Law firms need to change their definition of “success”

Read an interesting post by Alison Laird last weekend. Interesting as it was, Alison’s post (‘It’s Time’) isn’t the first to call ‘time’ on hourly billing. Nor, in my opinion, will it be the last.

Why do I say this?

Because, as important as the calls for “more for less” and “cost certainty” have been for in-house lawyers and clients more generally, behavioural evidence has shown they’re not really that important to law firms and that clients (in the more general definition of that term) are not willing to push their legal service providers to move away from hourly billing, if – caveat –  they can get a “quote” (read cap or fixed fee expectation).

In short it’s a game. Client says: “we want cost certainty”. Law firm says: “we bill by the hour”. Client says “meet you in the middle – capped/fixed/discounted fees”.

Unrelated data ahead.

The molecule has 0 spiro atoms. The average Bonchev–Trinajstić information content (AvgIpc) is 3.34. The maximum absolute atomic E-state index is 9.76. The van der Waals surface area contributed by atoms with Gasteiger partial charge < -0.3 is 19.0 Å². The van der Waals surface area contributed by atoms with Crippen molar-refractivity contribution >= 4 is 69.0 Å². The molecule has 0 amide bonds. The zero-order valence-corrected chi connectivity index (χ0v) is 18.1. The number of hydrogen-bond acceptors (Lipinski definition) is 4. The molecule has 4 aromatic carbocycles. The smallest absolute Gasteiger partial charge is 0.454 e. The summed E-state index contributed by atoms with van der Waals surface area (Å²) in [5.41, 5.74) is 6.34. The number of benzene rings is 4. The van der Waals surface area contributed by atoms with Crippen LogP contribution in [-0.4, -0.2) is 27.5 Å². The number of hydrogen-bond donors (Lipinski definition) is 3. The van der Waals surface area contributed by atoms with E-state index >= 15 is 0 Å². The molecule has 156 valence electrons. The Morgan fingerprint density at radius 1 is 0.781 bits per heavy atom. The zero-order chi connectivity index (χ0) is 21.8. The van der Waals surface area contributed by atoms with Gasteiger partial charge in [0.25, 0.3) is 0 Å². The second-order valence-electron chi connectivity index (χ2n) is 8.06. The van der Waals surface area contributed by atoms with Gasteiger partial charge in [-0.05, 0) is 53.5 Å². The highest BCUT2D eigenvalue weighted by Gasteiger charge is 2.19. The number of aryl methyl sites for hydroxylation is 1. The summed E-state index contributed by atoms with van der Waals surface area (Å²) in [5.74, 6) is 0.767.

But it doesn’t have to be this way.

What if your law firm really wanted to be “entrepreneurial” and decided to think outside the box – starting by changing its definition of “success”?

What if, instead of defining “success” as being the number of hours a year a lawyer works (note not paid for), and/or the amount of revenue the lawyer earns (note not profit), the definition of “success” becomes:

Success is measured in terms of the value received by the customer and the law firm.

I agree, not perfect.

But imperfect as it is, it’s a start. A start of a conversation we need to have as a profession: “How do we measure success?”.

Because until we have this conversation, all other conversations – including that around hourly billing (not pricing) are meaningless.

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